By Atiya Chowdhury

Ever since popular social media sites such as Snapchat and Instagram have given rise to the movement of face-tuning filters, it now seems quite rare to stumble across an image without some form of filter on it. As an avid user of these apps, I admit to playing around with funny, voice-changing filters which are pretty much harmless but plenty of fun. However, it is the nuances of some of these filters, in particular the beautifying ones, which have given room for a virtual, and entirely unrealistic, image of perfection that lingers in the back of our minds. 

Have you ever taken a selfie and thought: “That definitely needs to have a filter on it”? If you have, then welcome to the surprisingly hefty amount of social media users who have felt a similar sense of reliance on these filters. As a filter fiend, I can tell you that there were many times when I wanted to take a selfie, but the version of me I saw inside my head and the one my phone camera would capture just did not match. I would swipe and swipe and swipe until some filter would bridge that gap between my fantasy self and my real self. However, it is after many years of using the filters on these apps that I have realised that the fantasy version of me which these filters entertained is also one which is quite lighter skinned. 

As a POC, I have noticed that the most prominent similarity between the beautifying filters is that they lighten your skin and sometimes your eyes (on some occasions I have noticed my entire eye colour changing to blue or green). Somehow, through my over-usage of these filters, I had internalised this false, lighter-skinned image as an ideal version of myself. I would take selfies to look lighter, and while this was all done subconsciously, I found that every time I looked in the mirror I was disappointed when I wasn’t faced with the lighter-skinned me I had envisioned. Now, I’m not accusing Snapchat and Instagram of perpetuating eurocentric beauty standards, but I am questioning to what extent we are being subliminally exposed to these unrealistic, and quite damaging, notions of perfection. For some people this ideal image may be related to their complexion, or weight, or facial proportions, but all of them are rooted in the belief that there is a ‘perfect’, ideal concept of beauty – a concept which some of these filters help perpetuate.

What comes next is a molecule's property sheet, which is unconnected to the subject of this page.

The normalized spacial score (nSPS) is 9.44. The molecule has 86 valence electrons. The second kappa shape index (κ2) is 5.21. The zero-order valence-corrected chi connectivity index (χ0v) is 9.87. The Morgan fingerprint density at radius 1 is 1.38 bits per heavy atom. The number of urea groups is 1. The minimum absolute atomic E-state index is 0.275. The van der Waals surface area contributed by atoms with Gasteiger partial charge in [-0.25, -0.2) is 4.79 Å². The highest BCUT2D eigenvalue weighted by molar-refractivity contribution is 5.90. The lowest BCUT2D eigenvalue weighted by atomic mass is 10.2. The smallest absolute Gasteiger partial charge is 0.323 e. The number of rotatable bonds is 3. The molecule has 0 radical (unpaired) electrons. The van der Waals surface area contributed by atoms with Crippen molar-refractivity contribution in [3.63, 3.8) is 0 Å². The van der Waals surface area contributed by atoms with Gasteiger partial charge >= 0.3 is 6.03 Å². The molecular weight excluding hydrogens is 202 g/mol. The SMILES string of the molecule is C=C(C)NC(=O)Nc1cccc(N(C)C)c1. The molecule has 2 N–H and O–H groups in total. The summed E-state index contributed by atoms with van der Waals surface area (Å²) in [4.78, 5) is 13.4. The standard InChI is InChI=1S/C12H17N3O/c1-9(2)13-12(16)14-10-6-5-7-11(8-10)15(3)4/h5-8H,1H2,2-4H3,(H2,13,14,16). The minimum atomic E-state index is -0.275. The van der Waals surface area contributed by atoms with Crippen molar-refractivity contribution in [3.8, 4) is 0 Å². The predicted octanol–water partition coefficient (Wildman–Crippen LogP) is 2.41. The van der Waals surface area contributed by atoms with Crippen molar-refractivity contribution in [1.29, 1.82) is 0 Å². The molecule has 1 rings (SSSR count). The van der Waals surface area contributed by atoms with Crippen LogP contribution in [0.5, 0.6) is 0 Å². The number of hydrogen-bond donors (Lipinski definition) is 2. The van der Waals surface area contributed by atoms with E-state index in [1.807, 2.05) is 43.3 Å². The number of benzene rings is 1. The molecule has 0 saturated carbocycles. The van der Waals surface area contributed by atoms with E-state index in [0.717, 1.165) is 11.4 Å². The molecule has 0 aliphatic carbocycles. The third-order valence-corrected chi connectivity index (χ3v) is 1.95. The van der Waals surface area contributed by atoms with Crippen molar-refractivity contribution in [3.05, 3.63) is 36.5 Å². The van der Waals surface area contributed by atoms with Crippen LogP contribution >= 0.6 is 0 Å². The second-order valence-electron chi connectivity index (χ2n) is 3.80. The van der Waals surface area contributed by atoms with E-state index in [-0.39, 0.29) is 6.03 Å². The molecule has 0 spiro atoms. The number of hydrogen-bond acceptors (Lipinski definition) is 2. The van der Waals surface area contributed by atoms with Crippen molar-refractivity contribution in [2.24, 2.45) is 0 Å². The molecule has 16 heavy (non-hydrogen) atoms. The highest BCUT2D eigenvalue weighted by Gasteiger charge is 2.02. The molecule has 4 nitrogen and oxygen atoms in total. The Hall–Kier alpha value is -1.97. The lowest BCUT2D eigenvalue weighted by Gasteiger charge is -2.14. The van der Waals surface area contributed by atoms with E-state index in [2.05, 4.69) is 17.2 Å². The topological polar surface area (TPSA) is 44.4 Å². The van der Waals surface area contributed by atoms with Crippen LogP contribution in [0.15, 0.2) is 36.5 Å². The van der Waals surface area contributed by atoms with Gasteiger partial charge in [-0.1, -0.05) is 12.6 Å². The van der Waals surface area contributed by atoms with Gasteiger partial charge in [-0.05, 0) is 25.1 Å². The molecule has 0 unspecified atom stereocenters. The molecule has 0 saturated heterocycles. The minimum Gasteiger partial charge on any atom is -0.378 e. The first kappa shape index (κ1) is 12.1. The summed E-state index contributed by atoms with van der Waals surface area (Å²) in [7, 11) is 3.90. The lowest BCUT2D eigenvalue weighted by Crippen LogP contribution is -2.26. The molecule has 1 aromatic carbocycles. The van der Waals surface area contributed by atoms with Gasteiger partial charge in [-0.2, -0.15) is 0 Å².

Recently, Instagram has been under fire for its ‘plastic surgery’ filters due to its adverse effect on users, to the point where they have banned the filters. Among these is the infamous Louis Vuitton filter which made your lips plumper and face more elongated giving you the most ideal, facetuned version of yourself you could ask for. This filter took the app by storm, being used by some notable celebrities such as Khloe Kardashian. As absurd as it sounds, I even knew people who were waiting for the filter to show up on their phones. Why? Well, this filter gave them that ‘perfect’ face which plastic surgeons would talk of frequently. Personally, I find the most disturbing filters to be, not the ones that put a little flower in your hair or cute glasses over your eyes, but the ones that look like you but better. It is something about the uncanny resemblance of your own, actual face which makes it all the more insidious, both somehow realistic and yet unattainable. However, perhaps the scariest thing about filters is their influence in making us believe that the filtered version of ourselves we see on our phone screens is more believable and real than that we see in the mirror. 

The purpose of this piece isn’t to condemn filters and to start a cyber rebellion against them but to speculate on its effects on our minds and how it can shape the way we see ourselves. In this modern age where everything can be accessed via your phone and life can be virtually enhanced through the use of technology, it is no surprise that we have found ourselves navigating the cyber jungle with nothing but a digital mask to help protect us from our own insecurities. However, we are left with the haunting question: can we face the reality of our unfiltered and unedited selves? 

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